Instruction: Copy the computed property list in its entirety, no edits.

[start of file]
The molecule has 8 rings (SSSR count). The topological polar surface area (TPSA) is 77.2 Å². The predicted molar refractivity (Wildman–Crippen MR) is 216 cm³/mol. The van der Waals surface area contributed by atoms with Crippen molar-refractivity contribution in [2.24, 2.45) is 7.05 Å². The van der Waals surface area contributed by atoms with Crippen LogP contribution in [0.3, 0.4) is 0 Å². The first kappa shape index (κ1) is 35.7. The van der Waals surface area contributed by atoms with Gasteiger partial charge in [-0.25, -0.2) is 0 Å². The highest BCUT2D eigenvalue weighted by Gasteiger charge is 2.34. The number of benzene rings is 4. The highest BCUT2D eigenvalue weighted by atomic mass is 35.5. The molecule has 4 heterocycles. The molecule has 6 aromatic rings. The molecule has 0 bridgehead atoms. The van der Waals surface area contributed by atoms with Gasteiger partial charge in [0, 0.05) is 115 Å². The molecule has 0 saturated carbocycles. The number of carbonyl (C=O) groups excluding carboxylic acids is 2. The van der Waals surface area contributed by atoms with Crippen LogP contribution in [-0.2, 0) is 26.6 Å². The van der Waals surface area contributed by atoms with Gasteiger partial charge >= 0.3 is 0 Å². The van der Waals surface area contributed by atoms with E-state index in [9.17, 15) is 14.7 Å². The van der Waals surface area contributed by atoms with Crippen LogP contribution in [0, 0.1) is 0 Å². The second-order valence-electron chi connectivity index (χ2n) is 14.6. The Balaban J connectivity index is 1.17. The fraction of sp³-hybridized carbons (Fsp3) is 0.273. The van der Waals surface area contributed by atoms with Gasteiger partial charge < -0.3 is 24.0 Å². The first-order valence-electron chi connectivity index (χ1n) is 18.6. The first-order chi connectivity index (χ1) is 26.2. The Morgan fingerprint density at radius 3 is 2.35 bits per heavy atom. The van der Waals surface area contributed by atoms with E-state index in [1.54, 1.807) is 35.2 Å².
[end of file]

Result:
The molecule has 8 rings (SSSR count). The topological polar surface area (TPSA) is 77.2 Å². The predicted molar refractivity (Wildman–Crippen MR) is 216 cm³/mol. The van der Waals surface area contributed by atoms with Crippen molar-refractivity contribution in [2.24, 2.45) is 7.05 Å². The van der Waals surface area contributed by atoms with Crippen LogP contribution in [0.3, 0.4) is 0 Å². The first kappa shape index (κ1) is 35.7. The van der Waals surface area contributed by atoms with Gasteiger partial charge in [-0.25, -0.2) is 0 Å². The highest BCUT2D eigenvalue weighted by Gasteiger charge is 2.34. The number of benzene rings is 4. The highest BCUT2D eigenvalue weighted by atomic mass is 35.5. The molecule has 4 heterocycles. The molecule has 6 aromatic rings. The molecule has 0 bridgehead atoms. The van der Waals surface area contributed by atoms with Gasteiger partial charge in [0, 0.05) is 115 Å². The molecule has 0 saturated carbocycles. The number of carbonyl (C=O) groups excluding carboxylic acids is 2. The van der Waals surface area contributed by atoms with Crippen LogP contribution in [-0.2, 0) is 26.6 Å². The van der Waals surface area contributed by atoms with Gasteiger partial charge >= 0.3 is 0 Å². The van der Waals surface area contributed by atoms with E-state index in [9.17, 15) is 14.7 Å². The van der Waals surface area contributed by atoms with Crippen LogP contribution in [0, 0.1) is 0 Å². The second-order valence-electron chi connectivity index (χ2n) is 14.6. The Balaban J connectivity index is 1.17. The fraction of sp³-hybridized carbons (Fsp3) is 0.273. The van der Waals surface area contributed by atoms with Gasteiger partial charge < -0.3 is 24.0 Å². The first-order valence-electron chi connectivity index (χ1n) is 18.6. The first-order chi connectivity index (χ1) is 26.2. The Morgan fingerprint density at radius 3 is 2.35 bits per heavy atom. The van der Waals surface area contributed by atoms with E-state index in [1.54, 1.807) is 35.2 Å².